Unveiling the ubiquitin fingerprint induced by Salmonella infection
June 2016. Salmonella is a Gram-negative bacterium that represents one of the major causes of food-borne diseases in the world and provokes one third of all infections with fatal outcome. This bacterium has evolved several strategies to survive in the human body and to prevent its killing by host immune cells. Its major advantage is its intracellular lifestyle: The bacterium gets enclosed in Salmonella-containing vacuoles upon entry into the cell, allowing its replication and propagation. However, also the host cells have developed defence mechanisms against bacterial infection and mark bacterial intruders with ubiquitin resulting in their degradation via the autophagy system (a process called xenophagy). Hence, a cellular invasion by bacterial pathogens can immediately be detected on the molecular level.
For gaining deeper and more global insights into the mechanisms upon bacterial infection, the groups of Christian Behrends and Ivan Dikic from the Institute of Biochemistry II in Frankfurt have studied the dynamic changes within a host cell in response to an infection with Salmonella. The results of the analysis were published in Molecular Cell on June 16, 2016, and reveal the impact of the bacterial invasion on several critical pathways of the host cell. Like criminal profilers, and using quantitative mass spectrometry, the scientists tracked all ubiquitination events within the host cells upon their infection with Salmonella. Knowing that cells commonly use ubiquitination to relay signals, the scientists hypothesized that all proteins becoming ubiquitinated after Salmonella invasion must be involved in either propagating or limiting the infection. Indeed, this novel approach gave an unprecedented insight into all cellular processes affected by the infection and identified important new regulatory hubs. Specifically, the most significant alterations of the host ubiquitinome concerned components of the actin cytoskeleton, the NK-ΞΊB and the autophagy pathway as well as the ubiquitin and the RHO GTPase systems.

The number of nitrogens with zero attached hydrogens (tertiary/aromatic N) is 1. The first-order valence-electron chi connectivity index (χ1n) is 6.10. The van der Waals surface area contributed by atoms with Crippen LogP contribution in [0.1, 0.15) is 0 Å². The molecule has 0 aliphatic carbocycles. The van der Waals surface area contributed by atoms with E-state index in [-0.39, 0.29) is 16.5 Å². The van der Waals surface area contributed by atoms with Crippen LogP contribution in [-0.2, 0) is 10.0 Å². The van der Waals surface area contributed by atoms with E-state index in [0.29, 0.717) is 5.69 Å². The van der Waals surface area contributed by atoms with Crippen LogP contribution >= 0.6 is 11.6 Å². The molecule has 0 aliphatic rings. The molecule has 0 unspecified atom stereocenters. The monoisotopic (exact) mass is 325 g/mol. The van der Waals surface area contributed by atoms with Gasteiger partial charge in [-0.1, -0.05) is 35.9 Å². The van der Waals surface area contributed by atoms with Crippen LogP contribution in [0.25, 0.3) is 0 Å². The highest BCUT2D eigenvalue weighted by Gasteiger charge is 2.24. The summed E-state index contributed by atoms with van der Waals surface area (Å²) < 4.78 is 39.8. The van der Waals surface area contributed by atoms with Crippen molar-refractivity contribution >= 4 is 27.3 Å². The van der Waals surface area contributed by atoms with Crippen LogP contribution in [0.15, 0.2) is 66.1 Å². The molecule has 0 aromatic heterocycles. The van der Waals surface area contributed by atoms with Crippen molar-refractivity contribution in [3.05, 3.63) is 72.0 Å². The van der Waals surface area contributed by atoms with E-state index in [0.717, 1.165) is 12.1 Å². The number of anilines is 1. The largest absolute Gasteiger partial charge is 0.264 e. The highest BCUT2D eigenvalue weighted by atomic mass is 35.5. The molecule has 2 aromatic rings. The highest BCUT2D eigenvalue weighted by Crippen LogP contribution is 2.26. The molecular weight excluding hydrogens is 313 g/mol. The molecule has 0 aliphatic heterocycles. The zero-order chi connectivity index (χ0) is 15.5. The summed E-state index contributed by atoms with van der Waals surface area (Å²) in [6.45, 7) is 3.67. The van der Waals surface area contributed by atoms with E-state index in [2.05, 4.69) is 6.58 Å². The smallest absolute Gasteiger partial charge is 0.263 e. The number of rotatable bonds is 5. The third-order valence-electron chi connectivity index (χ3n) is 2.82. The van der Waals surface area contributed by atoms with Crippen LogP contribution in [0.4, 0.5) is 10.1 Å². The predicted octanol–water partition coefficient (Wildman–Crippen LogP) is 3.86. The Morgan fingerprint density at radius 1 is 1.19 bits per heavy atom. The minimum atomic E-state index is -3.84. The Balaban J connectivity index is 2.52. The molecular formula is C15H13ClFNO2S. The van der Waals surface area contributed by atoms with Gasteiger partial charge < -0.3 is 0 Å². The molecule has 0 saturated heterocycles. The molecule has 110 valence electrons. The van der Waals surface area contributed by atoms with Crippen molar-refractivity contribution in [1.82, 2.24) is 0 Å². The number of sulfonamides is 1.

Given the increased occurrence of antibiotic resistance in bacterial pathogens, which hampers current treatment schemes and prompts the need for alternative anti-bacterial strategies, this comprehensive dataset will reveal new targets for inhibiting Salmonella propagation and preventing the associated inflammatory reaction.
Prof. Dr. Ivan Dikic
Institute for Biochemistry II & Buchmann Institute for Molecular Life Sciences, Goethe University Frankfurt, Germany
Fiskin E, Bionda T, Dikic I, Behrends C (2016). Global Analysis of Host and Bacterial Ubiquitinome in Response to Salmonella Typhimurium Infection. Mol Cell. 2016 Jun 16;62(6):967-81. doi: 10.1016/j.molcel.2016.04.015. Epub 2016 May 19. Link
Link to F1000 Article Recommendation
Link to Meet the authors
Link to Autophagic Punctum